Erosion can alter the principal mechanisms of organic matter storage and persistence. The influence of soil erosion on the global carbon (C) cycle is the result of three ecologically relevant factors: (1) changes in molecular composition of the organic matter (OM); (2) physical protection of OM within aggregates and pores; and (3) organomineral associations of OM with soil minerals through chelation and/or cation-bridging. Previous research has shown that prevalent OM stabilization mechanisms vary by landform position, where long-residence times of OM were associated with aggregation and cation-bridging in eroding positions, while OM in low-lying depositional areas was protected through burial and association with metal oxides. However, it is still unclear how OM stabilization mechanisms shift with extended transport from the source watershed. We addressed this issue by comparing soil from slope transects with sediment captured after it was transported from watersheds in the southern Sierra National Forest. Using a sequential extraction procedure, we separated organic particles (OP) and OM fractions that were water-extractable (free), aggregate-protected, or bonded to mineral surfaces through cation bridging to assess differences in stabilization mechanisms between landform positions and sediment. While the C:N ratio is consistent between years and watersheds, absolute C and N concentrations vary more in sediments than in the soils. Confirming previous work, there was little difference in free OP fraction between landform positions. However we found that this free OP fraction was often enriched in the sediment samples over the soils from the source watershed; the intensity of this signal differed by year. In addition, organomineral bonding also differed between sediments and soils. Of the five major polyvalent ions (Ca, Fe, Mg, Mn, and Al) that we measured in liquid extracts, calcium and iron were more closely correlated to C concentrations in sediments than in soils. Preliminary analysis of particle size distribution indicates that soil texture, particularly silt, is a controlling factor for C storage in complexed OM. Because these entisols and inceptisols have little clay, the potential for OM stabilization through these mechanisms is likely higher in other soils. Understanding which mechanisms of OM stabilization dominate before and after erosion will allow us to estimate the changing decomposition potential of this OM – including whether it results in a net carbon source, or a carbon sink, as seen in several other ecosystems.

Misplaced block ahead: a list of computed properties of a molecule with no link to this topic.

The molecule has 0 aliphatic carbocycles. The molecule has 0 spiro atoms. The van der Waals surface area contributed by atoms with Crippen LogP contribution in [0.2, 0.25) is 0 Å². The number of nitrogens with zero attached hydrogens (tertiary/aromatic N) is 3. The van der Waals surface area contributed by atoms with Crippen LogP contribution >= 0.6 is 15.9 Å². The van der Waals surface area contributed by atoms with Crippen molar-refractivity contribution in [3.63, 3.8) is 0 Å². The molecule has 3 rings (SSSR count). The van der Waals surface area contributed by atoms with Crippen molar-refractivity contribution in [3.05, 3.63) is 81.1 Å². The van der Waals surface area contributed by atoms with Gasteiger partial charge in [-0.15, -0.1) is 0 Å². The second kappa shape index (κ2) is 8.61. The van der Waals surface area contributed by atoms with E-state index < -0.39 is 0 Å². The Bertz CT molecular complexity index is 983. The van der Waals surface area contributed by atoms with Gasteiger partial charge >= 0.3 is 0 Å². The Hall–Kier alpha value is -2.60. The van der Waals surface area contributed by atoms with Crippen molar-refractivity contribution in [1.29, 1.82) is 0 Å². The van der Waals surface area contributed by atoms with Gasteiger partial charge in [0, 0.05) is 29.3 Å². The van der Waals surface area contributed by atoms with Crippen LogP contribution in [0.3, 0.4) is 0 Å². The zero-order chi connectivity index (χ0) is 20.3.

Stacy, E.M., Medding, S.M., Hart, S.C., Hunsaker, C.T., Johnson, D.W., Berhe, A.A. (2012): Lateral redistribution of dissolved vs complexed organic matter with soil. Fall meeting, American Geophysical Union, December 2012. Abstract B34C-07..